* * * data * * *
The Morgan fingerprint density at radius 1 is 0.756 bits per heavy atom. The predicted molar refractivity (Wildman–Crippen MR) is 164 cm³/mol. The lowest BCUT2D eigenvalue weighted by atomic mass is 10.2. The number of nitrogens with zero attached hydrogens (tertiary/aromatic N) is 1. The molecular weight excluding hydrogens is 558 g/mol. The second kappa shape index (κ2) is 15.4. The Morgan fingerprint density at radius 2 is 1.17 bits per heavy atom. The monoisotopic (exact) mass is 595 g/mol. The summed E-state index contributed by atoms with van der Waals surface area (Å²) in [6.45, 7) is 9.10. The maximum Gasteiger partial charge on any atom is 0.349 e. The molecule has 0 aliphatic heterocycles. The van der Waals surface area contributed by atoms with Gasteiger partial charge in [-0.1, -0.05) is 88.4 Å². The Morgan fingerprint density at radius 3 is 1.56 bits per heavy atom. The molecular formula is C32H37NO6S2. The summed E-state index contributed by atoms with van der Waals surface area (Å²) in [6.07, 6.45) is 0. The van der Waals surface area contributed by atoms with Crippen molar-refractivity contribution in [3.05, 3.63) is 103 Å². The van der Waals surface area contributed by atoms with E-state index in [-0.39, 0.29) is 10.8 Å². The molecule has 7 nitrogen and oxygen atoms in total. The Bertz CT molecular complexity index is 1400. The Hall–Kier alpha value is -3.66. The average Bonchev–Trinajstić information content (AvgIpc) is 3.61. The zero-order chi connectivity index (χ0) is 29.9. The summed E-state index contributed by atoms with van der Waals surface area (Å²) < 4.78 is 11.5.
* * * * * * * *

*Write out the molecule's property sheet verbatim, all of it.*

The Morgan fingerprint density at radius 1 is 0.756 bits per heavy atom. The predicted molar refractivity (Wildman–Crippen MR) is 164 cm³/mol. The lowest BCUT2D eigenvalue weighted by atomic mass is 10.2. The number of nitrogens with zero attached hydrogens (tertiary/aromatic N) is 1. The molecular weight excluding hydrogens is 558 g/mol. The second kappa shape index (κ2) is 15.4. The Morgan fingerprint density at radius 2 is 1.17 bits per heavy atom. The monoisotopic (exact) mass is 595 g/mol. The summed E-state index contributed by atoms with van der Waals surface area (Å²) in [6.45, 7) is 9.10. The maximum Gasteiger partial charge on any atom is 0.349 e. The molecule has 0 aliphatic heterocycles. The van der Waals surface area contributed by atoms with Gasteiger partial charge in [-0.1, -0.05) is 88.4 Å². The Morgan fingerprint density at radius 3 is 1.56 bits per heavy atom. The molecular formula is C32H37NO6S2. The summed E-state index contributed by atoms with van der Waals surface area (Å²) in [6.07, 6.45) is 0. The van der Waals surface area contributed by atoms with Crippen molar-refractivity contribution in [3.05, 3.63) is 103 Å². The van der Waals surface area contributed by atoms with E-state index in [-0.39, 0.29) is 10.8 Å². The molecule has 7 nitrogen and oxygen atoms in total. The Bertz CT molecular complexity index is 1400. The Hall–Kier alpha value is -3.66. The average Bonchev–Trinajstić information content (AvgIpc) is 3.61. The zero-order chi connectivity index (χ0) is 29.9. The summed E-state index contributed by atoms with van der Waals surface area (Å²) < 4.78 is 11.5.